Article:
Confessions of a Kleptomaniac

[Note from the author (Akotowaa): This post is from the perspective of a fictional persona. The author has STATED that it is about keptomania. Any claims that it is NOT about kleptomania, then, are tragically invalid, thus attacks against the author will prove futile. Thank you.]

I am a kleptomaniac. A while ago, it would have been next to impossible for anyone to admit. These days, however, it’s great that human beings are finally becoming more accepting. I’m tired of all the prejudice, you see. People used to look at us kleptos like we were devil spawn, like we weren’t real people. But now, some countries and states are beginning to legalise kleptomaniac thievery. It’s beautiful. The world is obviously becoming a much better place.

I grew up as a Christian, went to Church every Sunday, and attended Sunday School. The pastors and teachers always reminded us what sin was and read verses from the Bible to convince us. So since then, of course I was made to think that stealing was one of the worst sins ever. Thanks to Exodus 20, I don’t even know how many times I’ve had to say the words “Thou shall not steal.” So, as I lived, I was a good person, never meant harm to anyone. Surely, I was a pretty model Christian kid.

But my tendencies begin to intensify beyond my own control as I reached adolescence. I don’t know, really. Things just started becoming way more attractive. A pencil over here, a sharpener over there, two dollars somewhere, five cedis somewhere else…I just had to have them. So I kept on taking,  and taking, and taking. It’s not as if I didn’t have stationery of my own, or pocket money, for that matter. I rarely ever needed the things I stole. I simply couldn’t help myself.

For a long while, I kept it undercover. I knew my devoutly Christian parents wouldn’t take it easily, not to think of the people at my Christian school or at Church. But more and more, I started to accept and grow in my identity. I knew by then that I was a kleptomaniac.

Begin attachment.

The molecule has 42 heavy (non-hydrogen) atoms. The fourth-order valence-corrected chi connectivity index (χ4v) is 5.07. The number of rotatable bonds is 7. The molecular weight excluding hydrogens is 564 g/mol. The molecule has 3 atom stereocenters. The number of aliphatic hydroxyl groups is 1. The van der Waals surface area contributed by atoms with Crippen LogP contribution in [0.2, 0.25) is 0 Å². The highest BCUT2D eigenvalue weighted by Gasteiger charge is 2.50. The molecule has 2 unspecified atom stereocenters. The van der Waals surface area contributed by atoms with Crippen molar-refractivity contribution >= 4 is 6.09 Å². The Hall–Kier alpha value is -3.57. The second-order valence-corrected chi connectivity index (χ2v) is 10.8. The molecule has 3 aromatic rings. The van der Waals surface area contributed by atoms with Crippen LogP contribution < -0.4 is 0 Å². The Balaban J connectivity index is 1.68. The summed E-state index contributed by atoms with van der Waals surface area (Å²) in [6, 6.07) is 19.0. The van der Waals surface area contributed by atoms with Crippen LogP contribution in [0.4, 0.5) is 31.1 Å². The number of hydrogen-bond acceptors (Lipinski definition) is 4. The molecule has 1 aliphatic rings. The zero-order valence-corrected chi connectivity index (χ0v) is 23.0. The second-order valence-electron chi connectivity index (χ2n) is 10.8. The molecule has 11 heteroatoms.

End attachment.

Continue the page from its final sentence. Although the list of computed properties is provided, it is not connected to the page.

When I was 14, I finally came out. Predictably, my parents didn’t take it happily. I was thrown into Church and prayed for, as my parents paid preists to convert me “back” into a person I’d never been anyway.

Maybe these things would have worked, but the truth was…I didn’t actually want to change. I didn’t see anything wrong with kleptomania.  After all, we kleptos, contrary to the idea of bank robbers or muggers, don’t steal out of malice or jealousy. We steal from compulsion. It’s instinct. It’s natural.

I was born this way. And I can’t change, even if I tried.

They point to the Bible and say that sinners cannot be accepted into the gates of heaven, but aren’t they the same ones who say their God is one who loves all sinners without favourites? They say that I am able to change, but taking away the kleptomaniac in me is taking away my entire identity. If that is their idea of salvation, then I don’t want it.

They’re biased anyway. I don’t see them talking so severely about compulsive liars or cross-dressers. What makes one “sin” so much more dishonourable than another?

Anyway, I’m glad the world is finally accepting us as people. But I’ve got to go now. I have another klepto convention to attend. I wonder how many things I’ll be able to steal…



6 thoughts on “Confessions of a Kleptomaniac

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